When the mother went back to the house and told the child that she was going to go to the doctor, the little girl began to whimper and talk about a "boo-boo" on her foot. During the previous week, the child had caught her foot in the spokes of a bicycle wheel. The defendant, described by the mother as appearing "nervous" at this time, patted the child on the back, telling her she did not have a "boo-boo."
During the drive to the doctor's office, the mother asked her child if the defendant had touched her. When the child said yes, the mother asked where. The little girl responded with a child's readily translatable word for vagina. The mother asked whether the defendant had done anything else, and the child answered that she "ate" the defendant's penis, using an easily understood reference to a penis. The mother stated that during the ride the child did not cause any problem or trouble. She seemed curious about what was happening.
After being arrested and questioned by the police, the defendant signed a statement which was put in evidence. [Note 3] In this statement, the defendant repudiated his original version of the incident, that he had accidently touched the child while helping her go to the bathroom, and inculpated himself with the following: "Detective Eaton asked me if I had meant to touch [the child's] vagina. At first I told him that I did not but then told him that I did mean to touch [her] vagina;" and, "I did have [the child] put her mouth on my penis. . . . This happened only for a second, [she] put her mouth around the outside of
my penis like putting her finger in her mouth . . . I was standing there watching [her] and I pulled my underpants down away from my penis and showed [her] my penis. I said to [her], `Look [ ].' [She] came over and looked at my penis and opened her mouth and put the end of my penis on her lips of her mouth. This is when [the mother] came home and [the child] opened the door to the bathroom."
2. The hearsay evidence. Exceptions to the rule against hearsay evidence are founded upon certain factors, depending upon the exception claimed, which demonstrate that the out-of-court statement is sufficiently reliable to constitute admissible evidence of the truth of the matter asserted in the statement. Statements made under the stress of excitement are recognized as reliable because the excitement is deemed to have overcome the ability to contrive and to fabricate. Hence, the spontaneous exclamation exception to the hearsay rule requires a showing that an event produced a state of nervous excitement during which the statements concerning the precipitating event were made. See Commonwealth v. McLaughlin, 364 Mass. 211 , 223 (1973); Commonwealth v. Sellon, 380 Mass. 220 , 229-230 (1980); Commonwealth v. Puleio, 394 Mass. 101 , 104-105 (1985). See generally 6 Wigmore, Evidence Section 1750 (Chadbourn rev. 1976).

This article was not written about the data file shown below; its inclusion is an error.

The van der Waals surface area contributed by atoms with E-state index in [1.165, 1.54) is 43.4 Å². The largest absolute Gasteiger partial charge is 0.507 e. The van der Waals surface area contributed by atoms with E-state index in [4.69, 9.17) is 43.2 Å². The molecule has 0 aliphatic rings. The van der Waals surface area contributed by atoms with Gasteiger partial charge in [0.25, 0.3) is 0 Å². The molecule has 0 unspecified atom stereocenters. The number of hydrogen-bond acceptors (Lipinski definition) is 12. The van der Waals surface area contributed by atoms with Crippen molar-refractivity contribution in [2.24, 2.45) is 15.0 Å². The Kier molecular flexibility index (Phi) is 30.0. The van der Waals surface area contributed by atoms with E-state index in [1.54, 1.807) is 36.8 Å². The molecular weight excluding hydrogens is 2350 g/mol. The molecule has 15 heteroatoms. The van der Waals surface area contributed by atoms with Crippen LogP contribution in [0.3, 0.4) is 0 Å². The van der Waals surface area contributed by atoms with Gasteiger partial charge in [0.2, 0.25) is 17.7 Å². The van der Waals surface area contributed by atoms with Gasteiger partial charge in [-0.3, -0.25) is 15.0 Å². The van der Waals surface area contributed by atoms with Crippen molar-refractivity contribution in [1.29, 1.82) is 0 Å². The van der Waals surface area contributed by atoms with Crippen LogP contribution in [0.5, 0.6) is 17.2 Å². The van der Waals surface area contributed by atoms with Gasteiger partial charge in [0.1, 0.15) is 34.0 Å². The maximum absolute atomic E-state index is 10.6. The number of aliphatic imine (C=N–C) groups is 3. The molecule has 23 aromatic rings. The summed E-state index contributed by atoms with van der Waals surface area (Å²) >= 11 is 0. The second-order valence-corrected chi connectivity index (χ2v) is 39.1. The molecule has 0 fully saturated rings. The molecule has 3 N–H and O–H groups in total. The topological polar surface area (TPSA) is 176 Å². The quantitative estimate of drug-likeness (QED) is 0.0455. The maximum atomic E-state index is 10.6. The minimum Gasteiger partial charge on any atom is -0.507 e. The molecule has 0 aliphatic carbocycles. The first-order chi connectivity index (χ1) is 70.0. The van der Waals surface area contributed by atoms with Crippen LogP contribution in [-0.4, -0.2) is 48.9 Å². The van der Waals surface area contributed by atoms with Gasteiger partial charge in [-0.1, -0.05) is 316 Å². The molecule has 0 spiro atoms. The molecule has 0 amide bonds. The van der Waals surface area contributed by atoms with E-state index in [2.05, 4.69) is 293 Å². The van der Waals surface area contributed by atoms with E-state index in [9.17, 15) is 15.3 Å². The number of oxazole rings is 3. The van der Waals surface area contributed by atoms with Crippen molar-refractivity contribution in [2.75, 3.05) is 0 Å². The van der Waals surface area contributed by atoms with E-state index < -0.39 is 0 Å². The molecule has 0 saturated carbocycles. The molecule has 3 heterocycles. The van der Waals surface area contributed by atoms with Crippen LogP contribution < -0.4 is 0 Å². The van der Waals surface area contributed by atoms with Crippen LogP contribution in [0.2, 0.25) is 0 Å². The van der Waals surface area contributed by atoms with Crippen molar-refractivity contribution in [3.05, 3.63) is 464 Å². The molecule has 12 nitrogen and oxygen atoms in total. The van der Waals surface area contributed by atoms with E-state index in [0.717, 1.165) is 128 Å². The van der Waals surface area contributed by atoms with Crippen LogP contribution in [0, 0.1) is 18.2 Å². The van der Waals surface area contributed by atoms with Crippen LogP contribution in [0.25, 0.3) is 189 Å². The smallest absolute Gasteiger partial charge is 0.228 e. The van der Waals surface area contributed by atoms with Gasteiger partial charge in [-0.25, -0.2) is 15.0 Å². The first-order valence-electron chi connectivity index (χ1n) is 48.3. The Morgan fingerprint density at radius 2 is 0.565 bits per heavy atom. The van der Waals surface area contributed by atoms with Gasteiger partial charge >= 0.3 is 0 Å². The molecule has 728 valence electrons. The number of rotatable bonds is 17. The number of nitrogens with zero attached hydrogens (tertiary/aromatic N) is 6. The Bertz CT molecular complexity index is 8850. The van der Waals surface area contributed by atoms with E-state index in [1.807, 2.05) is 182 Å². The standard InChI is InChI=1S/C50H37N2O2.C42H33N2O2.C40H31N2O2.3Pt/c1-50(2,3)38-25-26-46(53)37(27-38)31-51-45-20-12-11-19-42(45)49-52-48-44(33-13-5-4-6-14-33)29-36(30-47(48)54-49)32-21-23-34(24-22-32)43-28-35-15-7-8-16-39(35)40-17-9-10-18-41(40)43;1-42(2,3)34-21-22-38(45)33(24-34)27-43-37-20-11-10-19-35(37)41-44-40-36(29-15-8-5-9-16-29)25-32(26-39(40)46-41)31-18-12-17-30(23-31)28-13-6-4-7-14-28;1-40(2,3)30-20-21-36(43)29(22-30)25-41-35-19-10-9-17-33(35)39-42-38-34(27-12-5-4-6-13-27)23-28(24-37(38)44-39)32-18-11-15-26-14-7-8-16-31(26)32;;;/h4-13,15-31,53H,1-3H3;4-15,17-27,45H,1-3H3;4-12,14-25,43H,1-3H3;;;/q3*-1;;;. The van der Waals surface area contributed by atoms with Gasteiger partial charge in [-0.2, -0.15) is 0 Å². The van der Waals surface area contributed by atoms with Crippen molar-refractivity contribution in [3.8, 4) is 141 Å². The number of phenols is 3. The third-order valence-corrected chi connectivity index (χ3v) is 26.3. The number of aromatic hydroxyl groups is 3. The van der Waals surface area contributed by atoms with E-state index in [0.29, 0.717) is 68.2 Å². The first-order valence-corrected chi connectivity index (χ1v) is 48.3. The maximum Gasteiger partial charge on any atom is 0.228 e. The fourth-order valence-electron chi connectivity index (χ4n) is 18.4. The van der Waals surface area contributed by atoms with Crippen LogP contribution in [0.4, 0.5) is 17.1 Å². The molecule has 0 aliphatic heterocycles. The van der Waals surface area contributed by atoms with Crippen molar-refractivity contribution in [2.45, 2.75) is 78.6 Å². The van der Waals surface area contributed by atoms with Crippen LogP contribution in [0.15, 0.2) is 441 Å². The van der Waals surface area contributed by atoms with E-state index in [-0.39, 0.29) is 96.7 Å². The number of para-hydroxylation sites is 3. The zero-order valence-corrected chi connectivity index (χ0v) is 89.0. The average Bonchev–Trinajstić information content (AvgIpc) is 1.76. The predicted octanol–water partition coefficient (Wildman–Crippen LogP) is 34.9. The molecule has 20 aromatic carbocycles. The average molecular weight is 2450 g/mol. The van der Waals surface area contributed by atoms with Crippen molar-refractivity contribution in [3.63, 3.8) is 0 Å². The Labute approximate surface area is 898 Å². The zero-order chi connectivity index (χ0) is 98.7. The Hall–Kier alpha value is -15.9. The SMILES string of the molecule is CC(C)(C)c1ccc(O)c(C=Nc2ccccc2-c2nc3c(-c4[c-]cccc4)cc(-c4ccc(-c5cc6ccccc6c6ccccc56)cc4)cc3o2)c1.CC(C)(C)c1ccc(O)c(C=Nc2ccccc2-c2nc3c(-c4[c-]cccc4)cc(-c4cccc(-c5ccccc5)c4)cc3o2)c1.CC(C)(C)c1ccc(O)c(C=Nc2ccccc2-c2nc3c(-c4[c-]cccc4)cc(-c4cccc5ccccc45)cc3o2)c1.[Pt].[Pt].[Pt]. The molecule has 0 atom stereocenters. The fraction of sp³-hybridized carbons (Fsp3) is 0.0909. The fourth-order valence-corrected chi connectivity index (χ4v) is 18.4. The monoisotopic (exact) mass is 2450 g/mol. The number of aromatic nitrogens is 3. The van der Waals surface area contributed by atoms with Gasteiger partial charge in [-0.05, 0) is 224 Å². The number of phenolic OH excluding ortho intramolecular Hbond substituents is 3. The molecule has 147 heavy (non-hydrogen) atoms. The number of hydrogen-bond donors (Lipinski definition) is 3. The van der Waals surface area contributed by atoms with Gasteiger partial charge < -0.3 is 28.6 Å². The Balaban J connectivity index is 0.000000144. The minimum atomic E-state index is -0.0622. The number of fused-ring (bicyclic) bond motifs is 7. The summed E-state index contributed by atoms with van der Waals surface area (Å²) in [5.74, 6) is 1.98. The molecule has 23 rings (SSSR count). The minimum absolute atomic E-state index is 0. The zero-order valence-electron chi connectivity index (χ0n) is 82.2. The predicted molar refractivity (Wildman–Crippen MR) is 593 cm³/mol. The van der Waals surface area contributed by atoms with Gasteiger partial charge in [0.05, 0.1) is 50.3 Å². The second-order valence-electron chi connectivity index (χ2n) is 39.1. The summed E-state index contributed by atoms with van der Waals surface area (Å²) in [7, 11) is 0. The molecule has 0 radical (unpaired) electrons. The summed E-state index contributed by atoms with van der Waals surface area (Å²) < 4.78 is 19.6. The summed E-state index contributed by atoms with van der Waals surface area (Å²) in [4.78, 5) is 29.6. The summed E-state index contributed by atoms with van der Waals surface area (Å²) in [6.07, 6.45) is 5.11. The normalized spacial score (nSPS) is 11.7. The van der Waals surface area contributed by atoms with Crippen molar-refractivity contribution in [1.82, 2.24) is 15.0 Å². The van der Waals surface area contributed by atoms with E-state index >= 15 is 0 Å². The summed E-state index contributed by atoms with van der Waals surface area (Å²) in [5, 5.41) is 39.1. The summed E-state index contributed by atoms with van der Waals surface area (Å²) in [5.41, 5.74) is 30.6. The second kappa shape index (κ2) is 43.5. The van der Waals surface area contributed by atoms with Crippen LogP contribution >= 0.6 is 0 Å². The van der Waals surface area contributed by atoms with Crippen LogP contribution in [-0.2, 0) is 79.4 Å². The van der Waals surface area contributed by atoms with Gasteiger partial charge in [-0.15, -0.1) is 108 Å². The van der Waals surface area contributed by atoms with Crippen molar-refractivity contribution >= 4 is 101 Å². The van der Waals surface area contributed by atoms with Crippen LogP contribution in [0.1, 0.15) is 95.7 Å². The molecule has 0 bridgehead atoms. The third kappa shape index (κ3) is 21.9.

In determining whether a spontaneous exclamation meets the tests of admissibility, a trial judge is given "broad discretion" which should not be "revised" except in "clear cases." Rocco v. Boston-Leader, Inc., 340 Mass. 195 , 197 (1960). See also Commonwealth v. Hampton, 351 Mass. 447 , 449 (1966); Commonwealth v. Rivera, 397 Mass. 244 , 248 (1986). The trial judge stated the reasons for his ruling: "[B]ased on the age of the child, the manner in which she answered -- didn't simply . . . say yes or no or adopt the facts in the question -- the close period in time to the events, the added issue of going to the Doctor, I find that the utterance offered was made in such circumstances as would reasonably tend to negate any premeditation; and that they were close in time to the event so as to be admissible under the spontaneous utterance exception to the hearsay rule."
Wanting exactitude in the application of the exception to the circumstances of this case, the defendant argues that the child's exclamations were not the result of excitement. Although the child might not have been "excited" within the usual meaning of the word, enough had transpired that afternoon to unsettle her and make her whimper at the notion of seeing a doctor, even though for an injury purportedly sustained a week earlier and of no present significance.